Jan 30, 2015

[Movies] Jurassic Park III (2001)

There's something about movie trilogies that results in really bad third movies. It's almost a statistical certainty that the third movie in a trilogy tends to be a pretty sucky one. Or even if you go beyond trilogies and just look at any movie with multiple sequels. Things almost always go downhill after the third movie.

Jurassic Park III is a particularly good example of this tragic Hollywood phenomenon. I had almost completely forgotten the fact that I had actually watched this movie several years ago. But going over a few YouTube clips and the Wikipedia synopsis, all the memories started to come rushing back. It goes without saying that it wasn't a pleasant moment of revelation.

Why did this movie even get made, right? After all that had happened in the first two movies, why do these characters decide to go back to these dinosaur-infested islands? Don't people experience trauma? Even beyond trauma, don't people at least learn from past mistakes? Are all movie characters fated to be stupid in subservience to the demands of the flimsy plot approved by the studio executives?

Jan 29, 2015

[TV] How I Met Your Mother: Season 3

At the end of a long work day, a good sitcom is easier to tune into versus a heavy drama. And I totally love drama shows, don't get me wrong - the more complex, the better. But when you spend your working day crunching numbers, crafting proposals and all that good stuff, it's hard to find the mental acuity and just the plain energy to process the more convoluted plots such drama shows have.

How I Met Your Mother isn't a drama. It's a lovely little comedy that plays out like a romantic comedy movie somehow stretched into a TV series. It has its ups and downs in a formula that kind of reminds you of older sitcoms like Friends and yet still not quite like that either. It's still a unique comedic experience.

And as Tobie and I work through the rest of the show several years later than everyone else, there's still a lot to enjoy about it. And thus we continue to move forward, finding some limited degree of escape in this show while we decongest our brains and try to forget all that had been stressing us out at our respective jobs.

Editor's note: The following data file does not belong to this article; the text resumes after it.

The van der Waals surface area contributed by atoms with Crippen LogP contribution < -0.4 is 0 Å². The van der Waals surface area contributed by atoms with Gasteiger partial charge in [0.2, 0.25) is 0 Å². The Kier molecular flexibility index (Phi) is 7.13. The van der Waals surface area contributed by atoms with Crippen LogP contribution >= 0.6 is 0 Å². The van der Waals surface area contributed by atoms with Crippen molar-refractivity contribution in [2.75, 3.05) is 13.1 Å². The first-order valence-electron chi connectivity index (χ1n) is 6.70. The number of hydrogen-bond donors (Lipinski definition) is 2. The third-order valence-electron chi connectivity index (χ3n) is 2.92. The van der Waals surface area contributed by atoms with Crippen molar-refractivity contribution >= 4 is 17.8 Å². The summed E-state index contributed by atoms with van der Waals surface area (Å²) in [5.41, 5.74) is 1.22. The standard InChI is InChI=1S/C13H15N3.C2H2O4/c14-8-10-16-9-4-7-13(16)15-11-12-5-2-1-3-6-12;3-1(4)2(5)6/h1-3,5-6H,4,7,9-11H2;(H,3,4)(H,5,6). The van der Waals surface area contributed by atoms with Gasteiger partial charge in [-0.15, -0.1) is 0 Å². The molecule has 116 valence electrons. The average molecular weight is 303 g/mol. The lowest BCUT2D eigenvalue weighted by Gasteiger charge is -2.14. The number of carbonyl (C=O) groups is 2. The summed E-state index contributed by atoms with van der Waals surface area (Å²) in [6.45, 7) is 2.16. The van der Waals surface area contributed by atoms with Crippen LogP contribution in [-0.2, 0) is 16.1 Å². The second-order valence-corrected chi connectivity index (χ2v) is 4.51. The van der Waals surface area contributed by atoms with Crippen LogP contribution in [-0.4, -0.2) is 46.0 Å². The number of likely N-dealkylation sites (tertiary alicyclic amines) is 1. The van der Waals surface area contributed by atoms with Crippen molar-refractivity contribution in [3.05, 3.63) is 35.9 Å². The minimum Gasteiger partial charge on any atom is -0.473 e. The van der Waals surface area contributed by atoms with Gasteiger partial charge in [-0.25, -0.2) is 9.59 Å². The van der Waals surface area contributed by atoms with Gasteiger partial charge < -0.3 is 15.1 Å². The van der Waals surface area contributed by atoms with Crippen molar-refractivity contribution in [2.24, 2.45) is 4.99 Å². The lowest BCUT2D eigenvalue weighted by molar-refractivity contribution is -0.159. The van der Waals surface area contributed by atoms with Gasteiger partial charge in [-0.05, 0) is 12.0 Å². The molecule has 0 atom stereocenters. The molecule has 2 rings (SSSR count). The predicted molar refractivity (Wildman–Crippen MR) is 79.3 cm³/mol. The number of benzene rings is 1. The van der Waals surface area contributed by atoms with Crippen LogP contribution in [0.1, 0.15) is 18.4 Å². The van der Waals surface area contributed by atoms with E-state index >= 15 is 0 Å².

Jan 28, 2015

[Games] Munchkin Panic

Munchkin, as a gaming franchise, is pretty widespread by now. Given the seemingly endless versions of their core game, they've had a few tie-in products such as special cards associated with The Guild and even a version of of the game that features webcomic hero Axe Cop.

But last year we started to see the Munchkin brand cross-over into other games with products like Loot Letter, a Munchkin-themed version of Love Letter called Loot Letter. And here we have another case with the Munchkin brand reaching out beyond its core card game with Munchkin Panic, a Munchkin-themed version of Castle Panic.

I had gotten a little interested in Castle Panic after watching the Tabletop episode featuring the game, since I do enjoy a good tower defense game. But I waited around longer since it didn't seem quite as compelling at the time. I guess throwing in the crazy monsters from the Munchkin universe were all that the game needed.

Jan 27, 2015

[Books] The Strange Library

Given all the press around Haruki Murakami's Colorless Tsukuru Tazaki and His Years of Pilgrimage after its release, it became a little too easy for The Strange Library to escape notice. And given its rather unusual format, it also feels very different from his other releases. And I'm not just talking about it's relatively short length or its creative cover design.

To be fair, The Strange Library isn't exactly a new book - what makes it feel "new" to the rest of the world is the fact that it was only released in English last year. The original story itself had been published in 2005, so as usual we're all playing catch-up with Japan. It's just not immediately apparent why it took so long for an English translation to be released for this particular book.

Then again, it's not like it's easy to find his earliest works including Hear the Wind Sing and Pinball, 1973, the first two books of his Trilogy of the Rat series of books. No matter how popular an author you are, I guess it's still up to the publishers to figure out an effective strategy for such international releases.

Jan 26, 2015

[Movies] Boyhood (2014)

It's clear that Boyhood is one of the darlings of this year's movie award season. Then again, when a filmmaker takes 12 years to create a single movie, it's hard to ignore it. That's no small feat, and it seems that folks can throw awards at it fast enough. I suppose it's rare enough to encounter a movie with such ambitious scope - and by scope, we don't just mean a ridiculously expensive movie either.

To be fair, it's certainly an interesting project, and one that truly is a masterpiece in its own right crafted with care and dedication over such an extended period of time. The very fact that the movie got completed with its primary cast intact is pretty impressive by itself. This is especially significant given how everyone involved wasn't even under a long term contract since contracts can't span 12 years.

But when you get down to it, it's really a simple coming of age story that nicely captures a key point in the life of a boy. It's a period that is difficult to capture and traditionally multiple child actors are used to film such a period. The unique approach utilized in this movie certainly opened the doors for something a bit more detailed.

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